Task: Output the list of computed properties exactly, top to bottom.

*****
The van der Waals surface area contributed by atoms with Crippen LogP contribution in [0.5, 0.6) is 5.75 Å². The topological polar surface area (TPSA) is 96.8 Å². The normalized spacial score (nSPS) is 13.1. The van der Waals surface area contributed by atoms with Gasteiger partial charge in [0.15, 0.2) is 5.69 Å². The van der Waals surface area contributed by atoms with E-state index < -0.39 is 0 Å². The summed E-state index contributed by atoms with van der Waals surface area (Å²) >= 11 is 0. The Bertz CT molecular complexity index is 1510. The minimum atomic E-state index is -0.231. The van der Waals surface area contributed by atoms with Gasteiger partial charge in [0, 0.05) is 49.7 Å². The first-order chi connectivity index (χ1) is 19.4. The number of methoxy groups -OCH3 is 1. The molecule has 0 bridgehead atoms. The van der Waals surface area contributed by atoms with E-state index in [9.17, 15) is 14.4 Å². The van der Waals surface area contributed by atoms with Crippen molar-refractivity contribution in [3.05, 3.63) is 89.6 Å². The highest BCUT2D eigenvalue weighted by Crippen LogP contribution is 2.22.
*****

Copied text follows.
The van der Waals surface area contributed by atoms with Crippen LogP contribution in [0.5, 0.6) is 5.75 Å². The topological polar surface area (TPSA) is 96.8 Å². The normalized spacial score (nSPS) is 13.1. The van der Waals surface area contributed by atoms with Gasteiger partial charge in [0.15, 0.2) is 5.69 Å². The van der Waals surface area contributed by atoms with E-state index < -0.39 is 0 Å². The summed E-state index contributed by atoms with van der Waals surface area (Å²) >= 11 is 0. The Bertz CT molecular complexity index is 1510. The minimum atomic E-state index is -0.231. The van der Waals surface area contributed by atoms with Gasteiger partial charge in [0, 0.05) is 49.7 Å². The first-order chi connectivity index (χ1) is 19.4. The number of methoxy groups -OCH3 is 1. The molecule has 0 bridgehead atoms. The van der Waals surface area contributed by atoms with E-state index in [9.17, 15) is 14.4 Å². The van der Waals surface area contributed by atoms with Crippen molar-refractivity contribution in [3.05, 3.63) is 89.6 Å². The highest BCUT2D eigenvalue weighted by Crippen LogP contribution is 2.22.